For McCullers, $2.5 million Astros deal too much to pass up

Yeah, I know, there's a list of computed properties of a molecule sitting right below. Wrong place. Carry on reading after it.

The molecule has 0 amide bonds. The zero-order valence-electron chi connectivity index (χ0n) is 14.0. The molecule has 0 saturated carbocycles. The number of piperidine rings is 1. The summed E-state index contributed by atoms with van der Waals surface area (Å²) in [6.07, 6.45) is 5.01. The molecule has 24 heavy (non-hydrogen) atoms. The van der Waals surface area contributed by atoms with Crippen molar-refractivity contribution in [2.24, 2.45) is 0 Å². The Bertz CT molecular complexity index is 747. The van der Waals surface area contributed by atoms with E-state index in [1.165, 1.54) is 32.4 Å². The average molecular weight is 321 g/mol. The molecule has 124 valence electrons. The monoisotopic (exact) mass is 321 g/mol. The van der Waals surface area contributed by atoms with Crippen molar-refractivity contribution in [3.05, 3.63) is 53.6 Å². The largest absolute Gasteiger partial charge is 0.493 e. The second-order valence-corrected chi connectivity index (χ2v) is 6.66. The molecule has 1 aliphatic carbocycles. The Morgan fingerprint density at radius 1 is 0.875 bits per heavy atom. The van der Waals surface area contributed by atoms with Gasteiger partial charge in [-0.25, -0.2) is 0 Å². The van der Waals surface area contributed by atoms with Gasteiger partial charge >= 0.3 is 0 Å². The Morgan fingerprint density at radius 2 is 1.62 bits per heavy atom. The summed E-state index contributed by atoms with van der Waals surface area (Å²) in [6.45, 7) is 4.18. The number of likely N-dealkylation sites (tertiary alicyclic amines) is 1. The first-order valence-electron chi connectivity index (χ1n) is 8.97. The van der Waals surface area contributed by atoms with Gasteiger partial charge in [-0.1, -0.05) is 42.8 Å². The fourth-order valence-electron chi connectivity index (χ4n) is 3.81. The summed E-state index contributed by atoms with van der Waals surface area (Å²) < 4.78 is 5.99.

Sporting a Houston Astros cap and jersey for Monday's news conference, Lance McCullers said it really didn't matter where he got picked in the recent Major League Baseball first-year player draft. So what if the recent Jesuit High graduate was picked 41st when most expected him to go in the top 20 in the first round? At the end of the day, McCullers said he is a professional pitcher owning a contract worth a reported $2.5 million - the largest signing bonus earned by a Hillsborough County player straight out of high school. "You know, the draft's over and at some point, you just have to turn the page," McCullers told the media gathered at a news conference at Minute Maid Park in Houston. "I was picked No. 41 overall by the Houston Astros, I'm extremely honored and blessed to have been selected. I couldn't be more excited and ready to get started." True, many expected McCullers to go much higher in the draft. In fact, he was projected to be selected anywhere from No. 10 to No. 23.However, signability seemingly became an issue as draft day approached. McCullers had already committed to the University of Florida and had stated his preference to be a starting pitcher and not a reliever. Add to the fact that Scott Boras, the agent known for having his clients hold out to get the most money possible, was his representative and teams opted to pass McCullers by and draft day. The Astros, on the other hand, had a different plan. Instead of taking Stanford pitcher Mark Appel or high school standout Byron Buxton with the No. 1 overall pick like most thought they would, Houston opted to take Puerto Rico shortstop Carlos Correa. The result was the Astros avoided a lengthy negotiation period by signing Correa for reportedly $2.6 million less than his slotted value. By doing so, the club had enough signing money remaining to offer McCullers the type of deal he likely would have earned as a player who went in the top dozen or so players. So when it came to decide between the money offered by the Astros and the scholarship offer he had from the University of Florida, McCullers said it was an opportunity he and his family "couldn't walk away from." For McCullers, a right-hander who led Jesuit to the state semifinals this season with 140 strikeouts, the journey starts not far from his family's home in north Tampa. Following a physical and light pitching workout Monday in Houston, McCullers was slated to join the Astros' Gulf Coast League team on Wednesday in Kissimmee. "It's a dream come true, honestly," McCullers said with his mother, Stacie, and father, former MLB pitcher Lance Sr., as well as his brothers and grandparents in attendance. "Every single kid who ever plays baseball wants to be at this point right now and obviously beyond, and in the big leagues, and things like that. "This is just the first of, hopefully, many steps and I couldn't be more excited." If all goes well in Kissimmee, Astros general manager Jeff Luhnow said McCullers will probably be sent to Greenville, Tenn., of the rookie-level Appalachian League to pitch for a few games "under the lights." "We will watch how many innings he throws," Luhnow said. "We obviously are going to take care of him and his arm and we expect him to be here a long, long time." Luhnow said he was surprised McCullers was still available late in the draft and taking him at pick No. 41 "felt like we were getting two first-rounders." "There was absolutely no hesitation when pick 40 went by and he was still there," Luhnow said. "He represents exactly what we're looking for - a young man with a bright future, tremendous arm, a great pitcher who absolutely dominated the high school level and is clearly ready to move on to a higher level."